The market for geostationary telecommunications satellites remains low
The market for geostationary telecommunications satellites remains low
© Thales Alenia Space

The market for geostationary telecommunications satellites remains low

The stagnation of the geostationary communications satellite market was again noted at the Satellite 2023 conference, held March 13-16 in Washington, DC. But the renewed success of the European industry was also celebrated.

Lasting crisis

In a world increasingly connected to the Internet and consuming video-on-demand, the battle plans of telecom operators, who had made a living for forty years from broadcasting for television, are being turned on their heads. Over the past five years, the traditional GEO satellite market has been cut in half, with orders for new satellites at their lowest point in 2021 and 2022. And, since the beginning of 2023, no construction contract announcement has yet been made...

The crisis, which started in 2017 (only ten orders), is therefore proving to be lasting, despite hopes of a market revival in 2019 and 2020 (sixteen and twenty-three orders), and the arrival of new, flexible and reconfigurable telecommunication relays in orbit, notably to change geographical coverage. At the forefront of this effort are Airbus Defence and Space's OneSat and Thales Alenia Space's Space Inspire (INstant SPace In-orbit REconfiguration) digital platforms, developed with the support of the European Space Agency, Cnes and, for OneSat, the British Space Agency (Uksa). Should soon arrive from across the Atlantic competing offers, at least from Boeing Satellite Systems... but not necessarily from Maxar !

So many solutions for the renewal of operators' in-orbit capacity, technically innovative and sources of savings. For Euroconsult, which published its annual Satellites to be Built and Launched report last December, geostationary telecom satellite operator activity is expected to stabilize around thirteen orders per year by 2031. This means an annual average of $3.2 billion in manufacturing and launch value, compared with $5.3 billion for low-earth orbit constellations, which will account for 83% of all satellites expected to be launched by 2031, for 30 percent of the manufacturing and launch value. This is, for the Paris-based firm, a reflection of " the erosion of broadcasting activities and the shift to broadband activities that are intensifying but not yet compensating for the previous "


Thales Alenia Space on top of the world

For the time being, it must be said that Thales Alenia Space has remained the great champion of the GEO satcoms sector for the past two years, with the Franco-Italian manufacturer awarding itself six of the eleven 2022 contracts (including five Space Inspire), after having won five of the eleven 2021 contracts (including the first Space Inspire). While Airbus is absent from the podium in 2022, the European giant was on the second step in 2021 (two orders, including the first OneSat), ex-aequo with its competitor Maxar and newcomer Astranis (which builds small GEO satcoms), after dominating the market between 2017 and 2020 (with two peaks of six orders in 2019 and 2020).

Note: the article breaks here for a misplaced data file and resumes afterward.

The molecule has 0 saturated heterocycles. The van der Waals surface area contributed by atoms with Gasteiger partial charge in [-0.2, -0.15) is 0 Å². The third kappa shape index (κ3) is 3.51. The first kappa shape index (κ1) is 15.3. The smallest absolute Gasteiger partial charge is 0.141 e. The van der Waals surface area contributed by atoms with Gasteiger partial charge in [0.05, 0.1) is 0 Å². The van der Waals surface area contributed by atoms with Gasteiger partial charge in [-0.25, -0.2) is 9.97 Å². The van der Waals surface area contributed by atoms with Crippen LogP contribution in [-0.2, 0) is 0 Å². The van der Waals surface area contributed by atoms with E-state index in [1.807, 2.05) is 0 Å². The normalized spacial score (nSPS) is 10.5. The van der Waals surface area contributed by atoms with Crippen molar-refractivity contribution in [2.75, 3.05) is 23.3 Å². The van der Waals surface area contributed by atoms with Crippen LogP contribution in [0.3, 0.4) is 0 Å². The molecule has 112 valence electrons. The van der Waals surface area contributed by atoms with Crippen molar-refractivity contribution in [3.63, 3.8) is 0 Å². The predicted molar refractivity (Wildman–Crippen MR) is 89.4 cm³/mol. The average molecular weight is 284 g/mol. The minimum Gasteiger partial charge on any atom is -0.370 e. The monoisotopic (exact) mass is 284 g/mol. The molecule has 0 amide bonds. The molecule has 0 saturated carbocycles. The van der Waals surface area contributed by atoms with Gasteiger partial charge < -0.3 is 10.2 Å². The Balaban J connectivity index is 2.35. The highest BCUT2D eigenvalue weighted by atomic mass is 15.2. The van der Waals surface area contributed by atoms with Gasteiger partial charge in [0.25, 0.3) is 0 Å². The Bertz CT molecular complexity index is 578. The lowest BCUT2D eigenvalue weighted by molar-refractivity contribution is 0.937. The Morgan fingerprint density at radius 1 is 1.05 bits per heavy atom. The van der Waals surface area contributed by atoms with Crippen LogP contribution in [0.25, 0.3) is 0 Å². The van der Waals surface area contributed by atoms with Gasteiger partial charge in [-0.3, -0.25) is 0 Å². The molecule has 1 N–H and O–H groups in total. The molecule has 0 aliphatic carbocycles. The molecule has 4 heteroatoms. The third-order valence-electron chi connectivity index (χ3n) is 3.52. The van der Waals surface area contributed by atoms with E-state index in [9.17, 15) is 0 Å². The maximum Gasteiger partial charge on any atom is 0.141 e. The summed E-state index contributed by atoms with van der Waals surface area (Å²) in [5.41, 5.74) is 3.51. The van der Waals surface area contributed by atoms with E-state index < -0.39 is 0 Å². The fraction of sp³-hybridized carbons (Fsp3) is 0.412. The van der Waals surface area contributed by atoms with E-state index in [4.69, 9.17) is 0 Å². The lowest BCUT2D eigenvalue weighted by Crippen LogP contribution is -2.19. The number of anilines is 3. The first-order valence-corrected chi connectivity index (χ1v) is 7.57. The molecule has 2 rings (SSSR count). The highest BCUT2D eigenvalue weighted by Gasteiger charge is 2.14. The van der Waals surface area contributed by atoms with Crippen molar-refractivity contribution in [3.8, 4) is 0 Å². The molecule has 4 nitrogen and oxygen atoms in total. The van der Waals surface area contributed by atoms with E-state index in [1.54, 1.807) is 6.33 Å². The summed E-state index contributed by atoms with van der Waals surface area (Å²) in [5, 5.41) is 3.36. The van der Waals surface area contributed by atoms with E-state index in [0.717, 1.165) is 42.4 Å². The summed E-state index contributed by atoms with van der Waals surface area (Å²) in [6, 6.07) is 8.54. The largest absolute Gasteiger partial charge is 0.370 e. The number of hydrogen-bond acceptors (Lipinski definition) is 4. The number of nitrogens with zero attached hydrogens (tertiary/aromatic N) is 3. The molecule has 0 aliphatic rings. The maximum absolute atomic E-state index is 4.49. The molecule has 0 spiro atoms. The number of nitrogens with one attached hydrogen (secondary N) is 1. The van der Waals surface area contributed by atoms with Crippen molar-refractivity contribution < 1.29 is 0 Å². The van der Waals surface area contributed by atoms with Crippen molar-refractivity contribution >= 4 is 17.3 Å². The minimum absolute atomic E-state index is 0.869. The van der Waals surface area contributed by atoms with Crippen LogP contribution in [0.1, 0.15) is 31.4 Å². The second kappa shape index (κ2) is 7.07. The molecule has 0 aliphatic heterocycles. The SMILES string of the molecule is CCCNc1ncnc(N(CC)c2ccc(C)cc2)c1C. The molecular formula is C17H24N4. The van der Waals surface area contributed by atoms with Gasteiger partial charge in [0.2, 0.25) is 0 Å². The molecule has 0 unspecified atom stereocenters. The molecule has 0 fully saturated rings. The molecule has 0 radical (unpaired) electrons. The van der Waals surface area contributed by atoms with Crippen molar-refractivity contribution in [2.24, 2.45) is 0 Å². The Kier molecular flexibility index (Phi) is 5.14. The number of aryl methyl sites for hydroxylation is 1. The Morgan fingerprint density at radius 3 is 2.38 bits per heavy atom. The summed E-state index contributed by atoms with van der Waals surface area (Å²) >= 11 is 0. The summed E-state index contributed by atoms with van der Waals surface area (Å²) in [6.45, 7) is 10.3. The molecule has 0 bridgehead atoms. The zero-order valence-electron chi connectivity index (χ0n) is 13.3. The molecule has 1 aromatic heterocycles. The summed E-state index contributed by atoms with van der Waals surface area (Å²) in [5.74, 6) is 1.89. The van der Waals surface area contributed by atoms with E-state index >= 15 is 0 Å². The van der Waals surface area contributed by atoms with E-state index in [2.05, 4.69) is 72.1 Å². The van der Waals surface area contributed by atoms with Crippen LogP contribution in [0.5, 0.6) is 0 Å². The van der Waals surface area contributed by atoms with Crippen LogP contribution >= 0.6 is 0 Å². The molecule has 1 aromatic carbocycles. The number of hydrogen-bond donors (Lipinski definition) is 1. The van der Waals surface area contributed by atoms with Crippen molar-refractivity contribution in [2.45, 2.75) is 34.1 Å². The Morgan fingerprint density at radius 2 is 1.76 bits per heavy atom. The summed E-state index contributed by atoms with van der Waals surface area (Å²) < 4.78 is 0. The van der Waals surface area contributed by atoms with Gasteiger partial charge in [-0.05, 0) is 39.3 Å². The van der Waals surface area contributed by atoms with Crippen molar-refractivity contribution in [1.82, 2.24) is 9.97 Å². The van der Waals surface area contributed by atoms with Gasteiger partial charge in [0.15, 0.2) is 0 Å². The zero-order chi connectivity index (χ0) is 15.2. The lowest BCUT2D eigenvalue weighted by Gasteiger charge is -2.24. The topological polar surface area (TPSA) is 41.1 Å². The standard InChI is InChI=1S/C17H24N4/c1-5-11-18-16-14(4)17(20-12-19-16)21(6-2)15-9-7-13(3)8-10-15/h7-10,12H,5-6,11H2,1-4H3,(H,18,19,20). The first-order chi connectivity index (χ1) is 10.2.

Meeting in Washington, Marc-Henri Serre, senior vice president in charge of Thales Alenia Space's Telecommunications business, is extremely pleased with the success of his product line :" Obviously, we have to remain humble," he notes at the outset. As you have seen, the geostationary market has had its ups and downs in the past few years, and has generally stabilized at a lower level than six years ago, with ten to twelve satellites per year. [Six of our last seven orders are Space Inspire satellites: two SES (25 and 26), two Intelsat (41 and 44), one Eutelsat (Flexsat) and one Arabsat (7A), the first regional operator - and not the least - to order a reconfigurable satellite. It's very positive to have the three largest operators in the world and a regional operator like Arabsat trust our technology and invest in our product. However, we try not to rest on our laurels. If you take a step back and look at the Spacebus 4000, it's a product that dates back to the 2000s, that we developed in the 2010s, and we continue to sell it today. When we developed the Spacebus Neo, from 2013-2014, we clearly did not have in mind that we would announce in 2019 the development of the Space Inspire product even before the launch of the first Spacebus Neo! The main reason was the collapsing GEO telecom market, doubts about the evolution of demand for connectivity and broadcast, customers' wait-and-see attitude regarding their investments, questioning of business models, competition with terrestrial technologies, needs for cost reduction and flexibility. And here, at least in the field of telecoms from space, we have never seen such a strong acceleration of the innovation cycle, accompanied by the space agencies. But we were forced to make this investment, because our outlets are essentially based on the open commercial market, whereas our American competitors seem to benefit from a very strong domestic military market. It's paying off today, and should take us through the late 2020s/early 2030s... "


Three product lines

The hope for Thales Alenia Space is now to sell four Space Inspire a year, with each GEO satcom won providing 400 people with jobs for three years. This remains a challenge," admits Marc-Henri Serre. We have commercial business, for sure, on which we are actively working. We estimate that flexible satellites will represent about two-thirds of the commercial market. At Thales Alenia Space, our other products are the all-electric Spacebus Neo, but also our Spacebus-4000 chemical satellite, which continues to be a success, with four sold in the last three years  two to SES, one to Telkomsat and one to KT Sat. "


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